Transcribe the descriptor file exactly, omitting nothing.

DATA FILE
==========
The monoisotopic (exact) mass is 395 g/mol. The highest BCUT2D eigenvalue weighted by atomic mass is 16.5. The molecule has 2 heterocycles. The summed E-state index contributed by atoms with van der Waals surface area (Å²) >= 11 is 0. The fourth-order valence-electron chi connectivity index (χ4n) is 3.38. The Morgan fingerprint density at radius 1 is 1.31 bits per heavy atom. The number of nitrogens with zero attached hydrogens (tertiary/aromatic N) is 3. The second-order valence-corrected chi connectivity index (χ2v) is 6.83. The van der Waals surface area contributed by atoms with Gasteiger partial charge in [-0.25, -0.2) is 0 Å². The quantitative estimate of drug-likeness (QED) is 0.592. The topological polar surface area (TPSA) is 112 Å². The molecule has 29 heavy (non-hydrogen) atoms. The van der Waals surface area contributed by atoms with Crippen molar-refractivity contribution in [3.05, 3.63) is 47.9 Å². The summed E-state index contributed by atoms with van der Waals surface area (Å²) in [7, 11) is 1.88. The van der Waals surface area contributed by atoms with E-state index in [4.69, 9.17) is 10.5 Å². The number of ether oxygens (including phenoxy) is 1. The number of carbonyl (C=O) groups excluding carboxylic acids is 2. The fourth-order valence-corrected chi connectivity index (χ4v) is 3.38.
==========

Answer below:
The monoisotopic (exact) mass is 395 g/mol. The highest BCUT2D eigenvalue weighted by atomic mass is 16.5. The molecule has 2 heterocycles. The summed E-state index contributed by atoms with van der Waals surface area (Å²) >= 11 is 0. The fourth-order valence-electron chi connectivity index (χ4n) is 3.38. The Morgan fingerprint density at radius 1 is 1.31 bits per heavy atom. The number of nitrogens with zero attached hydrogens (tertiary/aromatic N) is 3. The second-order valence-corrected chi connectivity index (χ2v) is 6.83. The van der Waals surface area contributed by atoms with Gasteiger partial charge in [-0.25, -0.2) is 0 Å². The quantitative estimate of drug-likeness (QED) is 0.592. The topological polar surface area (TPSA) is 112 Å². The molecule has 29 heavy (non-hydrogen) atoms. The van der Waals surface area contributed by atoms with Crippen molar-refractivity contribution in [3.05, 3.63) is 47.9 Å². The summed E-state index contributed by atoms with van der Waals surface area (Å²) in [7, 11) is 1.88. The van der Waals surface area contributed by atoms with E-state index in [4.69, 9.17) is 10.5 Å². The number of ether oxygens (including phenoxy) is 1. The number of carbonyl (C=O) groups excluding carboxylic acids is 2. The fourth-order valence-corrected chi connectivity index (χ4v) is 3.38.